Are Your Marketing Emails Really Mobile-Friendly? Here’s How to Tell

Alongside the rise of smartphone usage has come the inevitable rise of email checking from mobile devices, with HubSpot reporting that a whopping 48% of emails are being read from phone screens.

This increase in email usage via smartphones has made it more crucial than ever that businesses create positive experiences for their mobile readers through their marketing emails. But almost half are failing to do so, with only 56% of B2B brands incorporating mobile-friendly design techniques.

Marketers understand that they need to be formatting their marketing emails for mobile users and testing for optimization, but may not know whether they’ve checked all of the necessary boxes. We show you five ways to identify whether the emails you’re sending are really mobile-friendly.

Is your email text readable via smartphone?

Your font and text size should allow mobile users to read the content of your emails from their phones without them having to zoom in. Using a larger text size will help both desktop and mobile users read and engage with your emails more easily.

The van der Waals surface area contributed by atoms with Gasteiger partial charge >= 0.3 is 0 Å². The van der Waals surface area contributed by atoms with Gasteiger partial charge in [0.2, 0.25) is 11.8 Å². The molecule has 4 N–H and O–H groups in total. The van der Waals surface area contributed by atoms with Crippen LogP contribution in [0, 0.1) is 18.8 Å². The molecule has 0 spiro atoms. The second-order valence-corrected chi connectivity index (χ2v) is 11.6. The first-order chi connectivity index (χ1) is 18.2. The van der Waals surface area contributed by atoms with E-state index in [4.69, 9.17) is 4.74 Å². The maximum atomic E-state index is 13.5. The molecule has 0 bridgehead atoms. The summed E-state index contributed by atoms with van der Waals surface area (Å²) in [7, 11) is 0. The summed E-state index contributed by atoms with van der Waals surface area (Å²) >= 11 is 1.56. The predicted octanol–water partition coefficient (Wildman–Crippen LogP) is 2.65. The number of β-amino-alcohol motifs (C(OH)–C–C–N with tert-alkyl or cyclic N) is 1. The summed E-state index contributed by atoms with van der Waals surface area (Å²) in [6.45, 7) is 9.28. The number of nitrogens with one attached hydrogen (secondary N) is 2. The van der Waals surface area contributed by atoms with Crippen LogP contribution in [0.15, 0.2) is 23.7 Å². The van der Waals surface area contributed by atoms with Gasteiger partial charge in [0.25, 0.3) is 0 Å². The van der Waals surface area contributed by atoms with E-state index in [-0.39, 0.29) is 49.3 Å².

Are you using a succinct subject line in your emails?

Mobile devices don’t provide much space for elaborate subject lines, and many will cut yours off after about 40 characters. You don’t want to miss an opportunity to grab your audience’s attention, so make sure your subject line highlights what’s inside your email in a “short and sweet” way.

Are you using a mobile-friendly layout for your emails?

The layout of your emails needs to adjust neatly to a small phone screen. Using a multi-column layout will force your readers to zoom or scroll to see your content, but a more simple single-column design will allow your email content to better adapt to screens of all size.

Is the call-to-action (CTA) in your emails optimized for mobile users?

The purpose of your marketing emails is to drive action from recipients, so make you’re using a single CTA that visually stands out to a mobile user. Using a contrasting color and a big button size that is designed to look clickable will entice engagement from readers.

Do your emails accommodate the touch of a finger?

Mobile users are using their fingers to navigate the content of your email, and you should keep this at the top of your mind while structuring your marketing emails. Minimize or eliminate menu and navigation bars and keep your links well spaced so they can be easily clicked by a finger.


Originally published at www.sevenatoms.com on October 21, 2015.

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